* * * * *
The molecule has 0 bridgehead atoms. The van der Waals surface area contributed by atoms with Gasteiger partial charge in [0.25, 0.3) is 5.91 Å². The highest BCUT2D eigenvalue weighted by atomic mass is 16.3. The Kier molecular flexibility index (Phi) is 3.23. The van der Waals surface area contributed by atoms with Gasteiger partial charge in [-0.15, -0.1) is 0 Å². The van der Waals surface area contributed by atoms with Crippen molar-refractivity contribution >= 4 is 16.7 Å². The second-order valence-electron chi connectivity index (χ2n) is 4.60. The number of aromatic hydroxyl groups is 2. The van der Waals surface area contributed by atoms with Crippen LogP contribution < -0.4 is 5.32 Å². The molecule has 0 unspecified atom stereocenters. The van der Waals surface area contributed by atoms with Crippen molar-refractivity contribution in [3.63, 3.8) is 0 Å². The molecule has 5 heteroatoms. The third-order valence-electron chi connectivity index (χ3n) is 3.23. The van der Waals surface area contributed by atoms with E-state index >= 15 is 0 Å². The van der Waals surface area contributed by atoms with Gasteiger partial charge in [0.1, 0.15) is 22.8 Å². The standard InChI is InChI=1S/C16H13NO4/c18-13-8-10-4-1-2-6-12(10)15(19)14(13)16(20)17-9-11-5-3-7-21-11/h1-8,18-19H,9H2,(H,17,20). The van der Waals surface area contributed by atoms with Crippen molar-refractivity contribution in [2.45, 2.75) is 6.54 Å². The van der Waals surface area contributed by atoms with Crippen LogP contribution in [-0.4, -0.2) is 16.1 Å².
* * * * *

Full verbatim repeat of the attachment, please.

The molecule has 0 bridgehead atoms. The van der Waals surface area contributed by atoms with Gasteiger partial charge in [0.25, 0.3) is 5.91 Å². The highest BCUT2D eigenvalue weighted by atomic mass is 16.3. The Kier molecular flexibility index (Phi) is 3.23. The van der Waals surface area contributed by atoms with Gasteiger partial charge in [-0.15, -0.1) is 0 Å². The van der Waals surface area contributed by atoms with Crippen molar-refractivity contribution >= 4 is 16.7 Å². The second-order valence-electron chi connectivity index (χ2n) is 4.60. The number of aromatic hydroxyl groups is 2. The van der Waals surface area contributed by atoms with Crippen LogP contribution < -0.4 is 5.32 Å². The molecule has 0 unspecified atom stereocenters. The van der Waals surface area contributed by atoms with Crippen molar-refractivity contribution in [3.63, 3.8) is 0 Å². The molecule has 5 heteroatoms. The third-order valence-electron chi connectivity index (χ3n) is 3.23. The van der Waals surface area contributed by atoms with E-state index >= 15 is 0 Å². The van der Waals surface area contributed by atoms with Gasteiger partial charge in [0.1, 0.15) is 22.8 Å². The standard InChI is InChI=1S/C16H13NO4/c18-13-8-10-4-1-2-6-12(10)15(19)14(13)16(20)17-9-11-5-3-7-21-11/h1-8,18-19H,9H2,(H,17,20). The van der Waals surface area contributed by atoms with Crippen molar-refractivity contribution in [2.45, 2.75) is 6.54 Å². The van der Waals surface area contributed by atoms with Crippen LogP contribution in [-0.4, -0.2) is 16.1 Å².